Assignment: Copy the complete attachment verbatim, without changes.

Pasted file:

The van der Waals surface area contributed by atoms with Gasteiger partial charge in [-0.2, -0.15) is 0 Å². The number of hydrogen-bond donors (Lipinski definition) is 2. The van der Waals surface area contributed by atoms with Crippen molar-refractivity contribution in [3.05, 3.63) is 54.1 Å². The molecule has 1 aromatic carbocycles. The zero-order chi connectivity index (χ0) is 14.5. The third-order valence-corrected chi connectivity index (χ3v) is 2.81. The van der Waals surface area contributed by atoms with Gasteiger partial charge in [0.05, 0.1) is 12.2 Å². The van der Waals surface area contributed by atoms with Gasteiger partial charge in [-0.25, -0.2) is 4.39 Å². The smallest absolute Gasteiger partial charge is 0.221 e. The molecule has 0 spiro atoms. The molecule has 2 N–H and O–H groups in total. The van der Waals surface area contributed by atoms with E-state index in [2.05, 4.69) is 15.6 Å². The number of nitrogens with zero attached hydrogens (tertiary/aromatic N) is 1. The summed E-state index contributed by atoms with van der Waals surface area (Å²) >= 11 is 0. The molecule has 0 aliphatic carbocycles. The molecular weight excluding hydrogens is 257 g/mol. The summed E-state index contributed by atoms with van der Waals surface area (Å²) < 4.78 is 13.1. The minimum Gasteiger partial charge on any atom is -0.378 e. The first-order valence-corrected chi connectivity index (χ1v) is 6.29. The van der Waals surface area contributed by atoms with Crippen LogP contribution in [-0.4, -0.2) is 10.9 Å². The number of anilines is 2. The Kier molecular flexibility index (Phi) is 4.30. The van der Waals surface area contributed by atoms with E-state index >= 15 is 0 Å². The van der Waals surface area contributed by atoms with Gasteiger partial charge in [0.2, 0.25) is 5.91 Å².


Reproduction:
The van der Waals surface area contributed by atoms with Gasteiger partial charge in [-0.2, -0.15) is 0 Å². The number of hydrogen-bond donors (Lipinski definition) is 2. The van der Waals surface area contributed by atoms with Crippen molar-refractivity contribution in [3.05, 3.63) is 54.1 Å². The molecule has 1 aromatic carbocycles. The zero-order chi connectivity index (χ0) is 14.5. The third-order valence-corrected chi connectivity index (χ3v) is 2.81. The van der Waals surface area contributed by atoms with Gasteiger partial charge in [0.05, 0.1) is 12.2 Å². The van der Waals surface area contributed by atoms with Gasteiger partial charge in [-0.25, -0.2) is 4.39 Å². The smallest absolute Gasteiger partial charge is 0.221 e. The molecule has 0 spiro atoms. The molecule has 2 N–H and O–H groups in total. The van der Waals surface area contributed by atoms with E-state index in [2.05, 4.69) is 15.6 Å². The number of nitrogens with zero attached hydrogens (tertiary/aromatic N) is 1. The summed E-state index contributed by atoms with van der Waals surface area (Å²) >= 11 is 0. The molecule has 0 aliphatic carbocycles. The molecular weight excluding hydrogens is 257 g/mol. The summed E-state index contributed by atoms with van der Waals surface area (Å²) < 4.78 is 13.1. The minimum Gasteiger partial charge on any atom is -0.378 e. The first-order valence-corrected chi connectivity index (χ1v) is 6.29. The van der Waals surface area contributed by atoms with Crippen LogP contribution in [-0.4, -0.2) is 10.9 Å². The number of anilines is 2. The Kier molecular flexibility index (Phi) is 4.30. The van der Waals surface area contributed by atoms with E-state index >= 15 is 0 Å². The van der Waals surface area contributed by atoms with Gasteiger partial charge in [0.2, 0.25) is 5.91 Å².